rested today. I ordered Lukovkin to leave outpost near Oborniki and
marched to Murovannaia Goslina, where he was to take command of
eight Cossacks [regiments]. I already instructed Denisov to marched
join him, leaving outposts to look after the Bavarians who left
Gnezno marching on the road to Pobedzisko.
31 January [12 February]. In
the afternoon I was informed that the enemy left Oborniki; I
immediately marched to Murovannaia Goslina, while Cossacks moved to
Lovinek and reached Poznan in the morning; Colonel Panteleyev
crossed the Warta River at Lovinek and advanced along the road
leading to Kustrin.
Present day Kwidzyn, Poland
Ivan Sabaneyev, lieutenant general, he served as the Chief of
Staff of the Army of Moldavia and the 3rd Western Army in 1812. In
1813, he served as chief of staff of the Russian army and took
part in actions at Thorn (received the Order of Alexander of
Neva), Koenigswartha, Bautzen, Dresden Kulm and Leipzig; for his
actions in the last two battles, he received the Orders of St.
Alexander of Neva and of St. Vladimir (1st class).
Fedor Barabanshikov, lieutenant colonel, commanded a Cossack
regiment and distinguished himself at Bromberg and Kustrin in
1813. Promoted to colonel on 28 June 1813, he distinguished
himself at Berlin and Leipzig later that year.
Present day Starogard Gdanski, Poland.
According to “Voenno-dislokatsionnii zhurnal voisk, poo
komandovaniem general-leitenanta grafa Vorontsova sostoyashikh”
[Journal of the Military Deployments of the Troops Commanded by
Lieutenant General Count Vorontsov], Lukovkin was dispatched on 15
January to the village of Mayevo, where he captured 328 French
soldiers and officers.
Gavriil Lukovkin served in Chernyshev’s cavalry detachment, took
part in the operations in the Duchy of Warsaw and fought at Igumen,
Vilna and Kovno. In early 1813, he served in the corps of
Vorontsov and Osten-Sacken and was promoted to major general on 28
June 1813. Lukovkin distinguished himself during the pursuit of
the French forces after the battle of Leipzig and garnered the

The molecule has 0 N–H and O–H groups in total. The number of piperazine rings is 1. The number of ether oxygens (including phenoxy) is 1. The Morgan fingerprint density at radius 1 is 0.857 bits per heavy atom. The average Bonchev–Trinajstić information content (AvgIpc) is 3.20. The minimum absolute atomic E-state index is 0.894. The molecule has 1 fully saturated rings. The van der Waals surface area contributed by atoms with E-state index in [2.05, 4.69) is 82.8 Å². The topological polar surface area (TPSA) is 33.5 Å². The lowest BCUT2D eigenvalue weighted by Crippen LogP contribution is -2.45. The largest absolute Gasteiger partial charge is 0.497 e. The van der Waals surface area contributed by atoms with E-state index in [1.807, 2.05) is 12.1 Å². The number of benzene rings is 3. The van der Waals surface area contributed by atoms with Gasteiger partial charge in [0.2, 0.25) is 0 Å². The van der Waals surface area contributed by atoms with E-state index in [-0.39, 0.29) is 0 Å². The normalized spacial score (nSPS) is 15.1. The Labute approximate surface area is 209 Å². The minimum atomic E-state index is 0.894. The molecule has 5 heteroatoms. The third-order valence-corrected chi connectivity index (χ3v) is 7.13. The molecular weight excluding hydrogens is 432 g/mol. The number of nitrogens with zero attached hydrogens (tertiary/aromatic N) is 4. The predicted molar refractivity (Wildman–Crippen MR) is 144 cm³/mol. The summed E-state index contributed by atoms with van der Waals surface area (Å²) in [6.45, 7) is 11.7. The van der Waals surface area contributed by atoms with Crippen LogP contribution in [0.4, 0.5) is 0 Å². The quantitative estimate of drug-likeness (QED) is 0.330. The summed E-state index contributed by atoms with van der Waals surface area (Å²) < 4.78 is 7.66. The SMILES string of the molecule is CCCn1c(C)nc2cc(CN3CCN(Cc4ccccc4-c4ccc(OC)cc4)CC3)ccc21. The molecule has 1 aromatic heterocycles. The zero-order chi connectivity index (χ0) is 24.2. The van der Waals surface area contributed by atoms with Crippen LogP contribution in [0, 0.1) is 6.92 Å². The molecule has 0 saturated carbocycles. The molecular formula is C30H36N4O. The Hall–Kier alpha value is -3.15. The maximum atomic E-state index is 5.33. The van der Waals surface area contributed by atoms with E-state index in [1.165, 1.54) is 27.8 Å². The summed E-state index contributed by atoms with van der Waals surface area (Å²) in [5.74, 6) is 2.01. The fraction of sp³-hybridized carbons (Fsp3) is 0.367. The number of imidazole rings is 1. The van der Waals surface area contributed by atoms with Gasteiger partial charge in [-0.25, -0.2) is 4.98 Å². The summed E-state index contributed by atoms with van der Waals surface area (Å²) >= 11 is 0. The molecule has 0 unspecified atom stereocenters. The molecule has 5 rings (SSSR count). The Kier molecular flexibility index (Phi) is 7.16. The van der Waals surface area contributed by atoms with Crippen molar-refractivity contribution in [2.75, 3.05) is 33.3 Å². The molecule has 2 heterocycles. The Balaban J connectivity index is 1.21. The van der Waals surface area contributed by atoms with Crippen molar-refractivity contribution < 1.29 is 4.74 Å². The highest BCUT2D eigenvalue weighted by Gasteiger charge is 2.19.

Order of St. George (3rd class) on 19 October 1813.
Present day Chelmno, Poland
Present day Oselsko, Poland
Present day Bydgoszcz, Poland
Present day Solez-Kuawsky, Poland
Poncet Mikhail Ivanovich (Francois Michel) was born to a French
noble family in Dresden. Promoted to colonel on 10 January 1812,
he served in the headquarters of the Army of Danube during the
Russian campaign in late 1812. In 1813, he served under General
Mikhail Vorontsov, distinguishing himself at Rogozin, Bromberg,
Kustrin, Magdeburg, Gross Beeren (received the Order of St.
Vladimir, 3rd class, and promotion to major general on 27
September) and Uterbog, where he was wounded.. In 1814, he
commanded a brigade comprised of four battalions of the Tula and
Navaginsk Infantry Regiments and fought at Soissons, Craonne
(earned a golden sword with diamonds), Laon and Paris.
Dunaev was Vorontsov’s duty officer. He distinguished himself at
Borodino, where he assumed command of the Combined Grenadier
Division after Vorontsov was wounded, and at Krasnyi. After
serving under Vorontsov in 1813, he rose to colonel in the Narva
Infantry Regiment and was seriously wounded at Craonne in 1814.
After the Napoleonic Wars, he commanded the 15th Division.
Present day Naklo, Poland.
Nikolay Vasilievich Arsenyev was Vorontsov’s adjutant in
1809-1815 and commanded the Smolensk Infantry Regiment after the
Present day Skoki, Poland.
These Polish units were from Eugene’s corps.